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Ex-Stanford researcher allegedly tied to Chinese military faces more charges

Prosecutors accuse Chen Song of working for People's Liberation Army while at university on student visa

by / Palo Alto Weekly

Uploaded: Mon, Feb 22, 2021, 4:43 pm

She came to Stanford University to study brain disease. Now Chen Song, who was previously arrested for visa fraud last summer, faces additional charges in a case tying her to the Chinese military, the U.S. Department of Justice announced on Thursday.

Prosecutors have accused the former Stanford visiting researcher of concealing ties to China's People's Liberation Army (PLA) and continued involvement with the organization while she worked at Stanford. A federal grand jury indicted her on Jan. 7 on additional charges of obstruction of official proceedings; two counts of alteration, destruction, mutilation or concealment of records; and making false statements to a government agency in connection with a scheme to conceal and lie about her status. She could face up to 55 years in federal prison and hundreds of thousands of dollars in fines.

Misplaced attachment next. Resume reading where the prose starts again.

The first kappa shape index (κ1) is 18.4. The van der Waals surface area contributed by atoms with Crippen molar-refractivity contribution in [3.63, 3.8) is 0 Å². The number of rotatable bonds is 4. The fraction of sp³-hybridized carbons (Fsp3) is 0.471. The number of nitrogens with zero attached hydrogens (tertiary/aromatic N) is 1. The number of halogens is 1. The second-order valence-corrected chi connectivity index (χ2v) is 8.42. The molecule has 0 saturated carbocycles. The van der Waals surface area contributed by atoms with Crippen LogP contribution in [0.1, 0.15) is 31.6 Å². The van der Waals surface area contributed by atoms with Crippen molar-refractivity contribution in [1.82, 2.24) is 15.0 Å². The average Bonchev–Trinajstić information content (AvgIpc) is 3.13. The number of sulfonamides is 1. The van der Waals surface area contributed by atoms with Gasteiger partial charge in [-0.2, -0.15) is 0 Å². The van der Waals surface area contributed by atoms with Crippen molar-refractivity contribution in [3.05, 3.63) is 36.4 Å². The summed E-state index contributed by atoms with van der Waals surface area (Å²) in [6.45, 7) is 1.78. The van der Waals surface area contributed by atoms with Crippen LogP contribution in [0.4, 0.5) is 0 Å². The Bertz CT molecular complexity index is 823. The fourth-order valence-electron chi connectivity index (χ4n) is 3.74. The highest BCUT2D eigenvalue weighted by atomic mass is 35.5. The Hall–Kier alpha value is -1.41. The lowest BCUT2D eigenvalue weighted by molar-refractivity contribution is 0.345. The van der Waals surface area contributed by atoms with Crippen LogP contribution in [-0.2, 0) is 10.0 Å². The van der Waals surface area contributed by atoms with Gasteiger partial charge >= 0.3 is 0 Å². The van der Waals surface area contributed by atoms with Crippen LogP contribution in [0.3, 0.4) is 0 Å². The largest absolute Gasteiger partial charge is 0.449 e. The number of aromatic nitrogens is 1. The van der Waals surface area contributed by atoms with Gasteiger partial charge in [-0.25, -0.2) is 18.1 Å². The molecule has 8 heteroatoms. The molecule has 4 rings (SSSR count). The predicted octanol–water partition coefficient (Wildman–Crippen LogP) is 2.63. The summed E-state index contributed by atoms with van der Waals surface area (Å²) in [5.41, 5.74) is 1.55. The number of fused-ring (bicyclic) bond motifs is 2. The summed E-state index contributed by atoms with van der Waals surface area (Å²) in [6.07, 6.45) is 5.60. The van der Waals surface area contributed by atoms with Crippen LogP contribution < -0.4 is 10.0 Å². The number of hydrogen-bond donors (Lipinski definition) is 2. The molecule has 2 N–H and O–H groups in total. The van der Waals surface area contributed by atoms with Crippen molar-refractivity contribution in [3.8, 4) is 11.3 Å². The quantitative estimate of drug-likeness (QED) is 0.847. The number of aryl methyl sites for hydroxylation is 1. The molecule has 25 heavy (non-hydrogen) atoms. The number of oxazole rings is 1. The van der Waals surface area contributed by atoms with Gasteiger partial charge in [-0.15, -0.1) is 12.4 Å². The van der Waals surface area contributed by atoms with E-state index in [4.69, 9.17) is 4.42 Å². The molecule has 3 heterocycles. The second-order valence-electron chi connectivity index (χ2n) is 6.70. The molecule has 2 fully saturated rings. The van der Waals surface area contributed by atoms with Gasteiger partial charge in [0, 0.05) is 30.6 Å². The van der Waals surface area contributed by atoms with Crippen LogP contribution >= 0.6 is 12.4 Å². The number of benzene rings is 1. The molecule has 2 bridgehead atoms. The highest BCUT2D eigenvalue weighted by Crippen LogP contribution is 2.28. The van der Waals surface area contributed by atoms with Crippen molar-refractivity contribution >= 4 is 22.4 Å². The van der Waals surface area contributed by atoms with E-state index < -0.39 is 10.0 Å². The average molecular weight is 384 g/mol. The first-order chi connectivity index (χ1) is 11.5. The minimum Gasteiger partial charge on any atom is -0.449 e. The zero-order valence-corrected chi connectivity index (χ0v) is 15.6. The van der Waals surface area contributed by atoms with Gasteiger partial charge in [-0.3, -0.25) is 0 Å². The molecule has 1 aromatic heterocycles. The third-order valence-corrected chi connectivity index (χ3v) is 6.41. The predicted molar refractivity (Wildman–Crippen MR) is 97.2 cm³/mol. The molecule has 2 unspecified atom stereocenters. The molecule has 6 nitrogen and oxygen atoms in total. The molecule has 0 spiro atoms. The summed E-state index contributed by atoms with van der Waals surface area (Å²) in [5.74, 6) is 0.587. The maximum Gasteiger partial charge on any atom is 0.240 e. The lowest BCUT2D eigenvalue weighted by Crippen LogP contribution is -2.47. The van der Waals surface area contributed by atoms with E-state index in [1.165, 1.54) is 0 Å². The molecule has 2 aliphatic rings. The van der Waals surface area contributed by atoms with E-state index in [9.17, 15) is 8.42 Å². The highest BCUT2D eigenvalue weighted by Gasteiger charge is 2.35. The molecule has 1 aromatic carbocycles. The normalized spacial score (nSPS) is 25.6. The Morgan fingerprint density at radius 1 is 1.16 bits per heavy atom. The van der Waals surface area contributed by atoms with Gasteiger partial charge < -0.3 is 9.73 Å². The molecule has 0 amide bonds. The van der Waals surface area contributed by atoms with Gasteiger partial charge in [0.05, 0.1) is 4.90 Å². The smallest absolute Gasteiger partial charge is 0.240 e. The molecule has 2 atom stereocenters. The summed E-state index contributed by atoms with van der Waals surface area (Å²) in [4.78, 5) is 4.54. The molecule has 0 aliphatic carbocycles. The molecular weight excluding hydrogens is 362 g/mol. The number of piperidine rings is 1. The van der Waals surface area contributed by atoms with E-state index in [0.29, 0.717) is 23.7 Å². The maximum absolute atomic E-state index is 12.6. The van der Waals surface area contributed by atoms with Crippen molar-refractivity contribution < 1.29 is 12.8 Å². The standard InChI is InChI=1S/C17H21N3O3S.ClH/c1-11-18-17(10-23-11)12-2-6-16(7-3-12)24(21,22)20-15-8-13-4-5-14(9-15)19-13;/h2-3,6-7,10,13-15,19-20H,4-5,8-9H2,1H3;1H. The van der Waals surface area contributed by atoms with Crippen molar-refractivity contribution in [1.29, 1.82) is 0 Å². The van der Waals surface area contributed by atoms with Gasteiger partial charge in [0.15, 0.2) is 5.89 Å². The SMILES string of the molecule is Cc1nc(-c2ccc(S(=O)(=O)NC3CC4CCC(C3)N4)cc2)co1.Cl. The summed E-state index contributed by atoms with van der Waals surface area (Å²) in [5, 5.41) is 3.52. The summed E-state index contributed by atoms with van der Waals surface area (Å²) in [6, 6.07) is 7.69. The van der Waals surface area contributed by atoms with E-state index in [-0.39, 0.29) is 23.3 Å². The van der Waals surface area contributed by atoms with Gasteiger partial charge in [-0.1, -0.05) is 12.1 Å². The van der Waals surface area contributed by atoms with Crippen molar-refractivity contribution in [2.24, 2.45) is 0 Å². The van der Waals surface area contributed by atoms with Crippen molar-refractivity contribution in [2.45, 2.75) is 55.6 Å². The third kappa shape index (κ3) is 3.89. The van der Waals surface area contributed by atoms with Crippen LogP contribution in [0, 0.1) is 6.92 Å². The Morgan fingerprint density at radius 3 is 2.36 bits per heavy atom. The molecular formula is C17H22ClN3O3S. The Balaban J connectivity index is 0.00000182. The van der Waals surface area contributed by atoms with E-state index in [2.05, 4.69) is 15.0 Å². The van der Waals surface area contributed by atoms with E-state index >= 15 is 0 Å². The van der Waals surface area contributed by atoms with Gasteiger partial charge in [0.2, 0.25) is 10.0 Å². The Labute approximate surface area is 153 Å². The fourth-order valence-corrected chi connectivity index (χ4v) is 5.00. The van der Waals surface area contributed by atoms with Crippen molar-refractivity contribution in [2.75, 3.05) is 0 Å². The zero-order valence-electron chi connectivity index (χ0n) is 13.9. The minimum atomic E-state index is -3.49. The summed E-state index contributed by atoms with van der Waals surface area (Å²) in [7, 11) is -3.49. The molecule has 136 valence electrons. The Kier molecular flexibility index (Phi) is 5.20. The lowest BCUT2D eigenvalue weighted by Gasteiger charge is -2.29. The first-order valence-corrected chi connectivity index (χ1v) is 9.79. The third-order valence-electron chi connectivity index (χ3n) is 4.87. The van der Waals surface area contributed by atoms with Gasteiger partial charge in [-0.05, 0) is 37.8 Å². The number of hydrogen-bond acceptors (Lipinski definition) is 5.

Song, 39, a Chinese national, was arrested for visa fraud on July 18 after an investigation found that she and three others allegedly omitted or lied about their military connections on their U.S. visa applications.

In November 2018, Song applied for a J-1 visa, which is designated "for individuals approved to participate in work-and study-based exchange visitor programs," according to federal prosecutors. She described herself as a neurologist who was coming to the U.S. to conduct research related to brain disease at Stanford. In response to an application question about military service, Song wrote that she had served in the Chinese military only from Sept. 1, 2000, through June 30, 2011. She was a student employed at Xi Diaoyutai Hospital in Beijing, she claimed.